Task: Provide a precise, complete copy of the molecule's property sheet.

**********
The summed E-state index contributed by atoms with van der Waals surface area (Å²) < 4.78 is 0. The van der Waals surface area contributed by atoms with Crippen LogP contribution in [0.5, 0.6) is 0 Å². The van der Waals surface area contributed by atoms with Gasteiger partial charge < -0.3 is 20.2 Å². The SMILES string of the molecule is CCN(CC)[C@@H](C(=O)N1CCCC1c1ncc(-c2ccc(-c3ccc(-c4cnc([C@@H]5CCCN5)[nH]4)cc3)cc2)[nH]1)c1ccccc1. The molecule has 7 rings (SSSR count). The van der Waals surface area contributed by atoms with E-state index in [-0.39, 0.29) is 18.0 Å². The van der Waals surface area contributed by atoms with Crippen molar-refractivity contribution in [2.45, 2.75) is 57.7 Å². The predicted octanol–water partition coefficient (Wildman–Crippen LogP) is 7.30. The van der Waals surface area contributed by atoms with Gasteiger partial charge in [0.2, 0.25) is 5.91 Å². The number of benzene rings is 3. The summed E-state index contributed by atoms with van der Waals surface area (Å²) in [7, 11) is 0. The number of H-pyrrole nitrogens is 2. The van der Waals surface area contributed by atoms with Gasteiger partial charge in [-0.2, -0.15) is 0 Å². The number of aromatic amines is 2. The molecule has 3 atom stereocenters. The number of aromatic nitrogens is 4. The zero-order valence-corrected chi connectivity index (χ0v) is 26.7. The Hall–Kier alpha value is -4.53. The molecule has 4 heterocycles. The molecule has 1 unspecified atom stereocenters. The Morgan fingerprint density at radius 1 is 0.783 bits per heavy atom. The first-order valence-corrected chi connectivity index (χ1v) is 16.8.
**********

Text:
The summed E-state index contributed by atoms with van der Waals surface area (Å²) < 4.78 is 0. The van der Waals surface area contributed by atoms with Crippen LogP contribution in [0.5, 0.6) is 0 Å². The van der Waals surface area contributed by atoms with Gasteiger partial charge < -0.3 is 20.2 Å². The SMILES string of the molecule is CCN(CC)[C@@H](C(=O)N1CCCC1c1ncc(-c2ccc(-c3ccc(-c4cnc([C@@H]5CCCN5)[nH]4)cc3)cc2)[nH]1)c1ccccc1. The molecule has 7 rings (SSSR count). The van der Waals surface area contributed by atoms with E-state index in [-0.39, 0.29) is 18.0 Å². The van der Waals surface area contributed by atoms with Crippen molar-refractivity contribution in [2.45, 2.75) is 57.7 Å². The predicted octanol–water partition coefficient (Wildman–Crippen LogP) is 7.30. The van der Waals surface area contributed by atoms with Gasteiger partial charge in [0.2, 0.25) is 5.91 Å². The number of benzene rings is 3. The summed E-state index contributed by atoms with van der Waals surface area (Å²) in [7, 11) is 0. The number of H-pyrrole nitrogens is 2. The van der Waals surface area contributed by atoms with Gasteiger partial charge in [-0.2, -0.15) is 0 Å². The number of aromatic amines is 2. The molecule has 3 atom stereocenters. The number of aromatic nitrogens is 4. The zero-order valence-corrected chi connectivity index (χ0v) is 26.7. The Hall–Kier alpha value is -4.53. The molecule has 4 heterocycles. The molecule has 1 unspecified atom stereocenters. The Morgan fingerprint density at radius 1 is 0.783 bits per heavy atom. The first-order valence-corrected chi connectivity index (χ1v) is 16.8.